Juul users are getting ready to say goodbye to their choice

After smoking a cigarette for about 25 years, Tim Marchman wanted to quit. And yet, he did not want to become what he calls a “wip boy,” a man who spends hours in specialty stores delivering nicotine to dozens of electronic devices, many of which are quite sophisticated. So he established what he considered to be the simplest option, Juul, a brand that had been practically synonymous with evaporation for some time.

“Juul is the default,” said Mr. Marchman, editor of the Motherboard technical and scientific site Vice Media in an interview. “It’s just a connection and a game.”

Unlike some other e-cigarette brands, Juul was also widely available. “At gas stations, they have it,” Mr. Marchman said.

That is likely to change.

On Thursday, the Food and Drug Administration ordered Juul Labs to stop selling its devices in the United States, citing insufficient and conflicting data from the company about potentially harmful chemicals that could leak from Juul’s electronic fluids. On Friday, a federal court granted the company a temporary suspension, allowing it to keep e-cigarettes in stores pending legal review of an FDA order.

Like the other converts, Mr. Marchman says he has no plans to return tobacco if it turns out he can no longer accept his favorite brand of e-cigarettes. Still, he wonders how the FDA order could affect his habit.

“If I leave the country, should I bring my wipe juice?” Said Mr. Marchman, 43, who lives in Philadelphia. “Where can I buy? I hardly know where to get it in the movie. ”

The FDA order followed years of criticism of the potential harmful effects of Juul products on health and how it has targeted adults with a range of sweet flavors, including mango, creme brulee and mint, and youth-focused marketing campaigns.

The predecessor to Juul Labs was founded in 2007 by James Monses and Adam Bowen, a couple of entrepreneurs who came up with the idea of ​​a tobacco alternative while studying with Stanford University alumni. When Juuls was first sold in 2015, the brand gained popularity, thanks in part to a strong advertising campaign that showed young people smiling, laughing and stunning poses under the word “evaporated”.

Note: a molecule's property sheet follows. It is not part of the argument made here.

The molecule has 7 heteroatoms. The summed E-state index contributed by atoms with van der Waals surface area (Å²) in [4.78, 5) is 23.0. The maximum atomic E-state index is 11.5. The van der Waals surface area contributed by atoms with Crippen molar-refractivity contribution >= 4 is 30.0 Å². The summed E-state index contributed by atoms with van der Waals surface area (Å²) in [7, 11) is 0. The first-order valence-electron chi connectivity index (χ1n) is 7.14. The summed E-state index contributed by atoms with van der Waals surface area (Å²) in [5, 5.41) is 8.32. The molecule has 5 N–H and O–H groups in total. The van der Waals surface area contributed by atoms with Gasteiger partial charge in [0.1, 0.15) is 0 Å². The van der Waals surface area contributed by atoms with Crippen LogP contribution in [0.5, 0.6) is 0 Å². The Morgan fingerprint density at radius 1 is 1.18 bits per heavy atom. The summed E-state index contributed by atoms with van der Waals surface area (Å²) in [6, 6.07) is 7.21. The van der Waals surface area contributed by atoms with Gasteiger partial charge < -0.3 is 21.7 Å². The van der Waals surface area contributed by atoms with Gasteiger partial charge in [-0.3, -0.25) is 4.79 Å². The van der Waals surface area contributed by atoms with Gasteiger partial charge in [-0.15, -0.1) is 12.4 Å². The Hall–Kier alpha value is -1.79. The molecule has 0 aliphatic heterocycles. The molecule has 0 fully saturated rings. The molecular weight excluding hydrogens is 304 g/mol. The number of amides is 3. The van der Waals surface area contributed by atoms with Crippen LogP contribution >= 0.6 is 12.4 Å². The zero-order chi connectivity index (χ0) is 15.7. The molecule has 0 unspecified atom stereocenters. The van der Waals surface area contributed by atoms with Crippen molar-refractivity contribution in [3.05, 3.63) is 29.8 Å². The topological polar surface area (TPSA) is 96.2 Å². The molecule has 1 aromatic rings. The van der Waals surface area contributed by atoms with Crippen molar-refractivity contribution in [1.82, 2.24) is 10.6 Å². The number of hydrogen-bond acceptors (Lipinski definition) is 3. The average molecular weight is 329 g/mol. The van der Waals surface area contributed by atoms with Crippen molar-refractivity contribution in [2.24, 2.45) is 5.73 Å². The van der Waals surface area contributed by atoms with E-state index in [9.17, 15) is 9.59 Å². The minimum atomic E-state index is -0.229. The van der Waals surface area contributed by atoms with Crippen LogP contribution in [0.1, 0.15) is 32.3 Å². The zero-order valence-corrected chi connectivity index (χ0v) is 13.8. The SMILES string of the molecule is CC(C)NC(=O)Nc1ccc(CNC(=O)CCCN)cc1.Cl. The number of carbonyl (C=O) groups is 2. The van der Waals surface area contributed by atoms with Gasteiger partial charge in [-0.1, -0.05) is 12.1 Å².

By 2018, Juul had become so popular that the brand name became a verb, with teenagers sneakingly “joking” in high school classrooms and hallways. That same year, Altria, the parent company of Philip Morris, agreed to pay $ 13 billion for a 35 per cent stake in Juul Labs.

Then came a series of complaints filed by state attorneys general accusing the company of encouraging nicotine addiction in adults through its advertising campaigns. In 2019 and 2021, Julie paid tens of millions of dollars to settle cases. The rise and fall of the company, from the success story of Silicon Valley to public health Paris, was captured in the 2021 documentary “Move Fast and Vape Things” by The New. York Times.

Although Juul lost his business after he stopped advertising after lawsuits, he remained one of the most visible and popular brands of e-cigarettes on the market. For Matthew Luther, 31, who lives in Detroit and repairs leather goods, information about a possible ban was alarming.

“I will definitely miss Julie,” said Mr Luther, 31. “I think they were aesthetically better. It is easy to put them in your pocket and refill them. “

Like others interviewed for this article, he said he appreciates the simple design of the Juul device, which looks like a flash drive. “The ban seems retrospective to me,” he said.

The FDA decision came just as Mr. Luther increased his use of Juul products. “I think it’s just life, stress and I was trying to quit smoking,” he said.

Juul’s competitors, including Puff Bar, have grown in recent years. But for many Juul remains synonymous with evaporation devices, as well as for Kleenex fabrics.

“When I think of e-cigarettes, I think of Julie,” said Jenny Matheson, who started using the brand in 2018. It was the only alternative to nicotine he found that allowed him to break the Marlboro habit he had acquired in high school. , He added.

Ms Matison, 54, who lives in Ranch Mirage, California and is a full-time caregiver for her disabled husband, said she would likely move to Vuse, a competing brand if the FDA passes.

For Mr. Marchman, Philadelphia Editor-in-Chief, the FDA order, if granted, could lead to the guy he had long feared to become – the Wip Boy.

“I’m going to finish some weird evaporator that I don’t fully understand,” Mr. Marchman said. “I will have to choose a device, test different juices. That will be the whole point. “

Sandra E. Garcia Contributed to the report.

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